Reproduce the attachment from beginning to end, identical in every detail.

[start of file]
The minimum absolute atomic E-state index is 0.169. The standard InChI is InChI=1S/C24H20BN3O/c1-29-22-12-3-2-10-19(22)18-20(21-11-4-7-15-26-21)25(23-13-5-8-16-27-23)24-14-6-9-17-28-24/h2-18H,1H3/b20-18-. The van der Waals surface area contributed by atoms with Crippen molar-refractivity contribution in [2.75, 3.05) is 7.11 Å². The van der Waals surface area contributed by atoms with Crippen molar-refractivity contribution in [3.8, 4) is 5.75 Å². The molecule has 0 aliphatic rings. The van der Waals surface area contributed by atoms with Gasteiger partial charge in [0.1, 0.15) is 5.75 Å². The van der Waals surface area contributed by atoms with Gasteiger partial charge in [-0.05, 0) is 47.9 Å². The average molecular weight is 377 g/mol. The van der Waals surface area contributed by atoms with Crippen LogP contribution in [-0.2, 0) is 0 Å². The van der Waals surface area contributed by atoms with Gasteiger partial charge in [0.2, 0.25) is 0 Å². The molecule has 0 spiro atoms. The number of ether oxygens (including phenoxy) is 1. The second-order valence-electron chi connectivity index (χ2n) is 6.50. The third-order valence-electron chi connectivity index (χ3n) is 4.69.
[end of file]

The minimum absolute atomic E-state index is 0.169. The standard InChI is InChI=1S/C24H20BN3O/c1-29-22-12-3-2-10-19(22)18-20(21-11-4-7-15-26-21)25(23-13-5-8-16-27-23)24-14-6-9-17-28-24/h2-18H,1H3/b20-18-. The van der Waals surface area contributed by atoms with Crippen molar-refractivity contribution in [2.75, 3.05) is 7.11 Å². The van der Waals surface area contributed by atoms with Crippen molar-refractivity contribution in [3.8, 4) is 5.75 Å². The molecule has 0 aliphatic rings. The van der Waals surface area contributed by atoms with Gasteiger partial charge in [0.1, 0.15) is 5.75 Å². The van der Waals surface area contributed by atoms with Gasteiger partial charge in [-0.05, 0) is 47.9 Å². The average molecular weight is 377 g/mol. The van der Waals surface area contributed by atoms with Crippen LogP contribution in [-0.2, 0) is 0 Å². The van der Waals surface area contributed by atoms with Gasteiger partial charge in [0.2, 0.25) is 0 Å². The molecule has 0 spiro atoms. The number of ether oxygens (including phenoxy) is 1. The second-order valence-electron chi connectivity index (χ2n) is 6.50. The third-order valence-electron chi connectivity index (χ3n) is 4.69.